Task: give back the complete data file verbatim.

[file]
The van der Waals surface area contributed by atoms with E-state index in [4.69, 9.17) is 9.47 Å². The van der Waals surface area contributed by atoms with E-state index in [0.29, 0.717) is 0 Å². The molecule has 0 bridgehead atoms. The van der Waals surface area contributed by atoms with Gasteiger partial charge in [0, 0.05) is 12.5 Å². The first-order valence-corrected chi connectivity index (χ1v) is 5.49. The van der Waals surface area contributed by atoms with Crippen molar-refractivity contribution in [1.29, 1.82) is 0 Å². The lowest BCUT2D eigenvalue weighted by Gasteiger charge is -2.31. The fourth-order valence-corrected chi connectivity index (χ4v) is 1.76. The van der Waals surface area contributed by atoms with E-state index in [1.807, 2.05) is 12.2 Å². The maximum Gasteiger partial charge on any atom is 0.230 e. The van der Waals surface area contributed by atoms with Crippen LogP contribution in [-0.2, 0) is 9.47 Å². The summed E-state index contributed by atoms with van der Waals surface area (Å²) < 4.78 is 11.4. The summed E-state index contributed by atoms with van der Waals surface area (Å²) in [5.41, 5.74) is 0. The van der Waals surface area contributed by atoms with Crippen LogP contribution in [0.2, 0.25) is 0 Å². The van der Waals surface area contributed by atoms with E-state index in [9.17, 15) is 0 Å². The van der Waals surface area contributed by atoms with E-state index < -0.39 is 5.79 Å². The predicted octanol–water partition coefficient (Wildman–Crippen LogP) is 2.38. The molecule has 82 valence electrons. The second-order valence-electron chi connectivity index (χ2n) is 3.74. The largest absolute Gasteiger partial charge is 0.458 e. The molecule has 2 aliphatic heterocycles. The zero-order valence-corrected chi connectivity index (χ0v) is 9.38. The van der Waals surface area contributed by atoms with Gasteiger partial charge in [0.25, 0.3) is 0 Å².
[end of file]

The van der Waals surface area contributed by atoms with E-state index in [4.69, 9.17) is 9.47 Å². The van der Waals surface area contributed by atoms with E-state index in [0.29, 0.717) is 0 Å². The molecule has 0 bridgehead atoms. The van der Waals surface area contributed by atoms with Gasteiger partial charge in [0, 0.05) is 12.5 Å². The first-order valence-corrected chi connectivity index (χ1v) is 5.49. The van der Waals surface area contributed by atoms with Crippen molar-refractivity contribution in [1.29, 1.82) is 0 Å². The lowest BCUT2D eigenvalue weighted by Gasteiger charge is -2.31. The fourth-order valence-corrected chi connectivity index (χ4v) is 1.76. The van der Waals surface area contributed by atoms with E-state index in [1.807, 2.05) is 12.2 Å². The maximum Gasteiger partial charge on any atom is 0.230 e. The van der Waals surface area contributed by atoms with Crippen LogP contribution in [-0.2, 0) is 9.47 Å². The summed E-state index contributed by atoms with van der Waals surface area (Å²) < 4.78 is 11.4. The summed E-state index contributed by atoms with van der Waals surface area (Å²) in [5.41, 5.74) is 0. The van der Waals surface area contributed by atoms with Crippen LogP contribution in [0.2, 0.25) is 0 Å². The van der Waals surface area contributed by atoms with E-state index in [9.17, 15) is 0 Å². The van der Waals surface area contributed by atoms with E-state index < -0.39 is 5.79 Å². The predicted octanol–water partition coefficient (Wildman–Crippen LogP) is 2.38. The molecule has 82 valence electrons. The second-order valence-electron chi connectivity index (χ2n) is 3.74. The largest absolute Gasteiger partial charge is 0.458 e. The molecule has 2 aliphatic heterocycles. The zero-order valence-corrected chi connectivity index (χ0v) is 9.38. The van der Waals surface area contributed by atoms with Gasteiger partial charge in [0.25, 0.3) is 0 Å².